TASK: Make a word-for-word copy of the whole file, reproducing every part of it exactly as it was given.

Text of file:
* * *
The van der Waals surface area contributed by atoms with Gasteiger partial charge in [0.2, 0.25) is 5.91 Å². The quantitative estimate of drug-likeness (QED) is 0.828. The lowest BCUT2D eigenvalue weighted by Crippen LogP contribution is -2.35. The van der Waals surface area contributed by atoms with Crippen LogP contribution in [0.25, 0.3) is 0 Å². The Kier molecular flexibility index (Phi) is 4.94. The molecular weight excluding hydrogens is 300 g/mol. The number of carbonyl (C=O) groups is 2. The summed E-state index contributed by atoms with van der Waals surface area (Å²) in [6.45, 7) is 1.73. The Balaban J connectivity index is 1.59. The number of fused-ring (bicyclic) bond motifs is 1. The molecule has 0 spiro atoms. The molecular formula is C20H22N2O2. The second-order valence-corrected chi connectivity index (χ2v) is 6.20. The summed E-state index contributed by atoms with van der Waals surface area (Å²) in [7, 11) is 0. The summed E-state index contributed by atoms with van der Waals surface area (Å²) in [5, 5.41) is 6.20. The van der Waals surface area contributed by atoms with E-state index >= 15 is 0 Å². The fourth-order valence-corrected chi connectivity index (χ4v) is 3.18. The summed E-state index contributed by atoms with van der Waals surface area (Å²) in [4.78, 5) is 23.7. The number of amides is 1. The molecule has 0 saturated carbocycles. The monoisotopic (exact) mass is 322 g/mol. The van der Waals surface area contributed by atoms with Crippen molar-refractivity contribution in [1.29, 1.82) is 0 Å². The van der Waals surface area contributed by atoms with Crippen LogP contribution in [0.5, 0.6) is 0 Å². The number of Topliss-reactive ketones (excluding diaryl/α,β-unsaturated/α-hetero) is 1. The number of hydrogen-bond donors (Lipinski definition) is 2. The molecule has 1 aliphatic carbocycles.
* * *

The van der Waals surface area contributed by atoms with Gasteiger partial charge in [0.2, 0.25) is 5.91 Å². The quantitative estimate of drug-likeness (QED) is 0.828. The lowest BCUT2D eigenvalue weighted by Crippen LogP contribution is -2.35. The van der Waals surface area contributed by atoms with Crippen LogP contribution in [0.25, 0.3) is 0 Å². The Kier molecular flexibility index (Phi) is 4.94. The molecular weight excluding hydrogens is 300 g/mol. The number of carbonyl (C=O) groups is 2. The summed E-state index contributed by atoms with van der Waals surface area (Å²) in [6.45, 7) is 1.73. The Balaban J connectivity index is 1.59. The number of fused-ring (bicyclic) bond motifs is 1. The molecule has 0 spiro atoms. The molecular formula is C20H22N2O2. The second-order valence-corrected chi connectivity index (χ2v) is 6.20. The summed E-state index contributed by atoms with van der Waals surface area (Å²) in [7, 11) is 0. The summed E-state index contributed by atoms with van der Waals surface area (Å²) in [5, 5.41) is 6.20. The van der Waals surface area contributed by atoms with E-state index >= 15 is 0 Å². The fourth-order valence-corrected chi connectivity index (χ4v) is 3.18. The summed E-state index contributed by atoms with van der Waals surface area (Å²) in [4.78, 5) is 23.7. The number of amides is 1. The molecule has 0 saturated carbocycles. The monoisotopic (exact) mass is 322 g/mol. The van der Waals surface area contributed by atoms with Crippen molar-refractivity contribution in [1.29, 1.82) is 0 Å². The van der Waals surface area contributed by atoms with Crippen LogP contribution in [0.5, 0.6) is 0 Å². The number of Topliss-reactive ketones (excluding diaryl/α,β-unsaturated/α-hetero) is 1. The number of hydrogen-bond donors (Lipinski definition) is 2. The molecule has 1 aliphatic carbocycles.